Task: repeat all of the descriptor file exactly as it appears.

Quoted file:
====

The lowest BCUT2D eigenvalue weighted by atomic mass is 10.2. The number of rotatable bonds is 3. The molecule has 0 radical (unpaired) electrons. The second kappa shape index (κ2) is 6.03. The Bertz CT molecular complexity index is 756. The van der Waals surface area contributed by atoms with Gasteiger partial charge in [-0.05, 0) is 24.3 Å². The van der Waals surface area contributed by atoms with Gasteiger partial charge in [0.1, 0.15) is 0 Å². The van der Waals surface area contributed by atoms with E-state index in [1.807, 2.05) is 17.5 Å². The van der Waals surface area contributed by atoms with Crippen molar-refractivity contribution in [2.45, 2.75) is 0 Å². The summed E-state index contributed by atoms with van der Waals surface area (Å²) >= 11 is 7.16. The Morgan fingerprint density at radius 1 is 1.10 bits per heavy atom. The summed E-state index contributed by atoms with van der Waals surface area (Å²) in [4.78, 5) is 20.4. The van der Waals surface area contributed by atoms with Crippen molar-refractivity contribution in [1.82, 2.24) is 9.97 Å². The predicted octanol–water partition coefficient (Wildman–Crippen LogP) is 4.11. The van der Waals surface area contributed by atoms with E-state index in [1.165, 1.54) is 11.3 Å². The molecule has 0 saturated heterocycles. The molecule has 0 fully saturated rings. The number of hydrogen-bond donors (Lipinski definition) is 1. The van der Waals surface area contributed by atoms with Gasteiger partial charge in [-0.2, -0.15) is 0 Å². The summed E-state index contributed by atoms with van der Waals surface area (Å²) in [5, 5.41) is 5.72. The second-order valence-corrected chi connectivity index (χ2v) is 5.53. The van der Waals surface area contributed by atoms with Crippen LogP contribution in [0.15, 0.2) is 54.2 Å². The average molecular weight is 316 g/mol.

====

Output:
The lowest BCUT2D eigenvalue weighted by atomic mass is 10.2. The number of rotatable bonds is 3. The molecule has 0 radical (unpaired) electrons. The second kappa shape index (κ2) is 6.03. The Bertz CT molecular complexity index is 756. The van der Waals surface area contributed by atoms with Gasteiger partial charge in [-0.05, 0) is 24.3 Å². The van der Waals surface area contributed by atoms with Gasteiger partial charge in [0.1, 0.15) is 0 Å². The van der Waals surface area contributed by atoms with E-state index in [1.807, 2.05) is 17.5 Å². The van der Waals surface area contributed by atoms with Crippen molar-refractivity contribution in [2.45, 2.75) is 0 Å². The summed E-state index contributed by atoms with van der Waals surface area (Å²) >= 11 is 7.16. The Morgan fingerprint density at radius 1 is 1.10 bits per heavy atom. The summed E-state index contributed by atoms with van der Waals surface area (Å²) in [4.78, 5) is 20.4. The van der Waals surface area contributed by atoms with Crippen molar-refractivity contribution in [1.82, 2.24) is 9.97 Å². The predicted octanol–water partition coefficient (Wildman–Crippen LogP) is 4.11. The van der Waals surface area contributed by atoms with E-state index in [1.165, 1.54) is 11.3 Å². The molecule has 0 saturated heterocycles. The molecule has 0 fully saturated rings. The number of hydrogen-bond donors (Lipinski definition) is 1. The van der Waals surface area contributed by atoms with Gasteiger partial charge in [-0.2, -0.15) is 0 Å². The summed E-state index contributed by atoms with van der Waals surface area (Å²) in [5, 5.41) is 5.72. The second-order valence-corrected chi connectivity index (χ2v) is 5.53. The van der Waals surface area contributed by atoms with Crippen LogP contribution in [0.15, 0.2) is 54.2 Å². The average molecular weight is 316 g/mol.